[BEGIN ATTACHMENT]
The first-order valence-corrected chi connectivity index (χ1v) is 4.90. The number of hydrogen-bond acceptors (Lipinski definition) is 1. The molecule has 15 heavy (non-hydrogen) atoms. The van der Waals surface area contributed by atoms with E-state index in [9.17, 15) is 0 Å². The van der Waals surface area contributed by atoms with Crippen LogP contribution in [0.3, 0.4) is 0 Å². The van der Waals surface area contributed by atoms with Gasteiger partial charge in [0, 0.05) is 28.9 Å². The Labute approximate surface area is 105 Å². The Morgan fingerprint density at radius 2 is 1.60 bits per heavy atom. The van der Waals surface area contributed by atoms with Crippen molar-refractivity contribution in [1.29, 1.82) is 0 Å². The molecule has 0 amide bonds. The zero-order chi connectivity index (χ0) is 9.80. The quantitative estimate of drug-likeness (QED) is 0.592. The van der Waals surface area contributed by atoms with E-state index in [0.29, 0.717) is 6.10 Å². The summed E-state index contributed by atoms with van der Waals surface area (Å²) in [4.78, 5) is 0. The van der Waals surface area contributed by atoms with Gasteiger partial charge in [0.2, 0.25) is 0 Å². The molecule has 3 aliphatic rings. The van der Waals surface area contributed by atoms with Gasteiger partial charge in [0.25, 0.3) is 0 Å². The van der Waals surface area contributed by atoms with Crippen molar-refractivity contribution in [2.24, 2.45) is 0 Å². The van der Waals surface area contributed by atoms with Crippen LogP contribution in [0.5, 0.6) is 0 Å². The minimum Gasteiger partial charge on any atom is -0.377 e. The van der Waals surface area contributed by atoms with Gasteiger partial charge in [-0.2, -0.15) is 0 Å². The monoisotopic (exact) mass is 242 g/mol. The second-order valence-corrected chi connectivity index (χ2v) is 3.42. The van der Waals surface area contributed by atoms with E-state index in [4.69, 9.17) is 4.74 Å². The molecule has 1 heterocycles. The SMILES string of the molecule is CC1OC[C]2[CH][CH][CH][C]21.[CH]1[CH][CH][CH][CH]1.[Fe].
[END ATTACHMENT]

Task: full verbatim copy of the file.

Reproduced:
The first-order valence-corrected chi connectivity index (χ1v) is 4.90. The number of hydrogen-bond acceptors (Lipinski definition) is 1. The molecule has 15 heavy (non-hydrogen) atoms. The van der Waals surface area contributed by atoms with E-state index in [9.17, 15) is 0 Å². The van der Waals surface area contributed by atoms with Crippen LogP contribution in [0.3, 0.4) is 0 Å². The van der Waals surface area contributed by atoms with Gasteiger partial charge in [0, 0.05) is 28.9 Å². The Labute approximate surface area is 105 Å². The Morgan fingerprint density at radius 2 is 1.60 bits per heavy atom. The van der Waals surface area contributed by atoms with Crippen molar-refractivity contribution in [1.29, 1.82) is 0 Å². The molecule has 0 amide bonds. The zero-order chi connectivity index (χ0) is 9.80. The quantitative estimate of drug-likeness (QED) is 0.592. The van der Waals surface area contributed by atoms with E-state index in [0.29, 0.717) is 6.10 Å². The summed E-state index contributed by atoms with van der Waals surface area (Å²) in [4.78, 5) is 0. The van der Waals surface area contributed by atoms with Gasteiger partial charge in [0.2, 0.25) is 0 Å². The molecule has 3 aliphatic rings. The van der Waals surface area contributed by atoms with Gasteiger partial charge in [0.25, 0.3) is 0 Å². The van der Waals surface area contributed by atoms with Crippen molar-refractivity contribution in [2.24, 2.45) is 0 Å². The van der Waals surface area contributed by atoms with Crippen LogP contribution in [0.5, 0.6) is 0 Å². The minimum Gasteiger partial charge on any atom is -0.377 e. The van der Waals surface area contributed by atoms with Gasteiger partial charge in [-0.2, -0.15) is 0 Å². The monoisotopic (exact) mass is 242 g/mol. The second-order valence-corrected chi connectivity index (χ2v) is 3.42. The van der Waals surface area contributed by atoms with E-state index in [4.69, 9.17) is 4.74 Å². The molecule has 1 heterocycles. The SMILES string of the molecule is CC1OC[C]2[CH][CH][CH][C]21.[CH]1[CH][CH][CH][CH]1.[Fe].